Simplify your class

The current TimeToNewYear class has more private variables than it really needs. I'd suggest rethinking this class. Since it's already quite specific in its purpose, you could further specialize it and have it return the two formatted strings that are used by the program. Alternatively, it could be made more generic by providing a countdown function to any arbitrary future date and time. Here's an alternative that uses the std::chrono standard library.

class CountdownTimer
    using tp = std::chrono::time_point<std::chrono::system_clock>;
    tp end;
    std::tm end_tm;
    CountdownTimer(tp end);
    int daysLeft() const;
    int secondsLeft() const;
    std::string HMS_left() const;
    int endYear() const;

Two of the member functions are shown here as a start:

CountdownTimer::CountdownTimer(tp end) : end{end}
    time_t tt = std::chrono::system_clock::to_time_t(end);
    end_tm = *localtime(&tt);

int CountdownTimer::daysLeft() const { 
    using days = std::chrono::duration<int, std::ratio<24*60*60, 1>>;
    auto now = std::chrono::system_clock::now();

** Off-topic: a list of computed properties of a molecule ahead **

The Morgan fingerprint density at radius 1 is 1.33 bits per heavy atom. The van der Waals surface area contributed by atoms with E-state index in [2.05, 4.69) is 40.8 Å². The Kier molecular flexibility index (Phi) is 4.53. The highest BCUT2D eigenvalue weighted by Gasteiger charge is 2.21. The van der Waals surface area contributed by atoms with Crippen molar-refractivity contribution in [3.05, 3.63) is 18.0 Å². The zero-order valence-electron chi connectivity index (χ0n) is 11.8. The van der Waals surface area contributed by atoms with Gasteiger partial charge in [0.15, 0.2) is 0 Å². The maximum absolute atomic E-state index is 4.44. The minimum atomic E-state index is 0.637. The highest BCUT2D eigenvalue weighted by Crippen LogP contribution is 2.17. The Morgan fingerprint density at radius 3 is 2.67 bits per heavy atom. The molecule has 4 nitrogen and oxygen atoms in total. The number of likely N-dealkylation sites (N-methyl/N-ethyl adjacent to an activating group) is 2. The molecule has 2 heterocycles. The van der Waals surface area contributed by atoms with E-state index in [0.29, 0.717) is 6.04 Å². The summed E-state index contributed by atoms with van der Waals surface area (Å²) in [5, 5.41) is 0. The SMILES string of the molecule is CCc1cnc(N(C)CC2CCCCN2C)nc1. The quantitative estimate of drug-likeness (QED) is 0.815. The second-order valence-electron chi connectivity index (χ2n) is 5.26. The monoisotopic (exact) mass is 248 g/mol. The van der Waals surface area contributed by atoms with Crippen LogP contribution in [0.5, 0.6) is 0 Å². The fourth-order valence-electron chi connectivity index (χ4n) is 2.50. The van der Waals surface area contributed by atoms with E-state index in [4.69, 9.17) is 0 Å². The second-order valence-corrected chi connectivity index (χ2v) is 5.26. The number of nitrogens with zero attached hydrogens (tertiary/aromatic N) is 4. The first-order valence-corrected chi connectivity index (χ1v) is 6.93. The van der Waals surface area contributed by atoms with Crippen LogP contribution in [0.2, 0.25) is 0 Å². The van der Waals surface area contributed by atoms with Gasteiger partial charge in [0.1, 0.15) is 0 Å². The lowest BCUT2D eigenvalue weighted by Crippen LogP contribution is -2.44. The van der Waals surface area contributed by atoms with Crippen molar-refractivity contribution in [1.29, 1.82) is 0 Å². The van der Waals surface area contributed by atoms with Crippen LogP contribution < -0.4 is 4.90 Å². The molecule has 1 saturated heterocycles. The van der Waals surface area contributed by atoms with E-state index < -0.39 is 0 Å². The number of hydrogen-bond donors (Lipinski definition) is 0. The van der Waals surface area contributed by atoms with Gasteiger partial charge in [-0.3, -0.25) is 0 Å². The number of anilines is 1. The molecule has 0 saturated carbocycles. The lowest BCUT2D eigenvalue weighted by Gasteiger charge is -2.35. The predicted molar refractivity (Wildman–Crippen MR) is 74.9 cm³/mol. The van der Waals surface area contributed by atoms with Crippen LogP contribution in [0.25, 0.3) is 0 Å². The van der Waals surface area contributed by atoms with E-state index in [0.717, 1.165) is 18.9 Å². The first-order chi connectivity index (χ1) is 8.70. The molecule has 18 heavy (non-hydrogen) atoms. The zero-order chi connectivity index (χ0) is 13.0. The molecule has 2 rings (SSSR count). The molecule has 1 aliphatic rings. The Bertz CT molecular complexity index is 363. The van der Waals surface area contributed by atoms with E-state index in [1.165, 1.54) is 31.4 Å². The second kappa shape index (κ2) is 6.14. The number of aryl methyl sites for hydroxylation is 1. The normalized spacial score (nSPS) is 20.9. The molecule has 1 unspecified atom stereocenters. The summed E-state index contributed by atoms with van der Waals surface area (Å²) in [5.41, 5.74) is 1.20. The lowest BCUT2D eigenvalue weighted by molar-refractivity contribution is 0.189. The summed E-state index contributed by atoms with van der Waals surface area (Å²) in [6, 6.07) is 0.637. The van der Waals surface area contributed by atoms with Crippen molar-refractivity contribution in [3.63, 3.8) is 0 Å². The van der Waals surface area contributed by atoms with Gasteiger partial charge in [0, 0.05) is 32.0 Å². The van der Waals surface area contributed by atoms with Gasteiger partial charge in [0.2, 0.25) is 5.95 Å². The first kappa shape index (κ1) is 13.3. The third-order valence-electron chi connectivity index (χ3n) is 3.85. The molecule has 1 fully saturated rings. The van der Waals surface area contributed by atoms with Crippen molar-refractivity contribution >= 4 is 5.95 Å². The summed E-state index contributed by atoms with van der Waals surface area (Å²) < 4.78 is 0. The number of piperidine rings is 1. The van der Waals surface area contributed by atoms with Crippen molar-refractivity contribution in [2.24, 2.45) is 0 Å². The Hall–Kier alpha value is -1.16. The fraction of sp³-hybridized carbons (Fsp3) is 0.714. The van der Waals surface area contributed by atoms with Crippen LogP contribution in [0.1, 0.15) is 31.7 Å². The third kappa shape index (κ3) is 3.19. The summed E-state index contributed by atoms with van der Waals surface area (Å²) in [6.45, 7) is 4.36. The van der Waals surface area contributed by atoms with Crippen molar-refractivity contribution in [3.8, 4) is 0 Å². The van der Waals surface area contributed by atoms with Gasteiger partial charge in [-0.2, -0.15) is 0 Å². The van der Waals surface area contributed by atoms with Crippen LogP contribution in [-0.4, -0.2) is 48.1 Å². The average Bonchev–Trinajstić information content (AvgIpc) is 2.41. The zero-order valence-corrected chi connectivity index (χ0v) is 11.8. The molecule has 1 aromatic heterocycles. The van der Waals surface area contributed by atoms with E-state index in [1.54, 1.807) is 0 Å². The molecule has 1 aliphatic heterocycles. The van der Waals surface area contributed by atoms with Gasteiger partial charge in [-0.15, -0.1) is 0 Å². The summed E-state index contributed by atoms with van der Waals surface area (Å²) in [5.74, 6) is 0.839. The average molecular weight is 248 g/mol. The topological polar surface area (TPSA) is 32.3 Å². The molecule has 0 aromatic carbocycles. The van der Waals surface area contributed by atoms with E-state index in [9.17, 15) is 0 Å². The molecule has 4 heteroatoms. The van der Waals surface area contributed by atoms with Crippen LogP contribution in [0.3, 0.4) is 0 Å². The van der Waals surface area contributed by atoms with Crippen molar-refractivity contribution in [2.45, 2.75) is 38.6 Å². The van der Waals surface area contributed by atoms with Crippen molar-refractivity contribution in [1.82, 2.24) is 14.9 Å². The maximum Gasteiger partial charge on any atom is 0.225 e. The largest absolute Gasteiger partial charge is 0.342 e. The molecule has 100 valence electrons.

return std::chrono::duration_cast<days>(end - now).count();

Use better naming

The variables named text and year are not particularly descriptive and possibly even misleading. Better names more clearly describe the purpose for the variables.

Consider other system resources

Although synchronizing with the vertical sync (which this code does) reduces the load somewhat, there is a lot of string creation and destruction happening every time through the loop, whether anything visually changes or not. I'd suggest keeping the last seconds count and only updating the strings if that changes. It won't make any major change here, but it's good to get into the habit of minimizing the work the computer needs to do, especially if it's called in a loop.


First of all congratulations on a good start to C++ and SFML. You should consult good C++ design and programming practices such as https://github.com/isocpp/CppCoreGuidelines/blob/master/CppCoreGuidelines.md and/or https://www.gitbook.com/book/lefticus/cpp-best-practices/details. But I will point out a few things quickly here: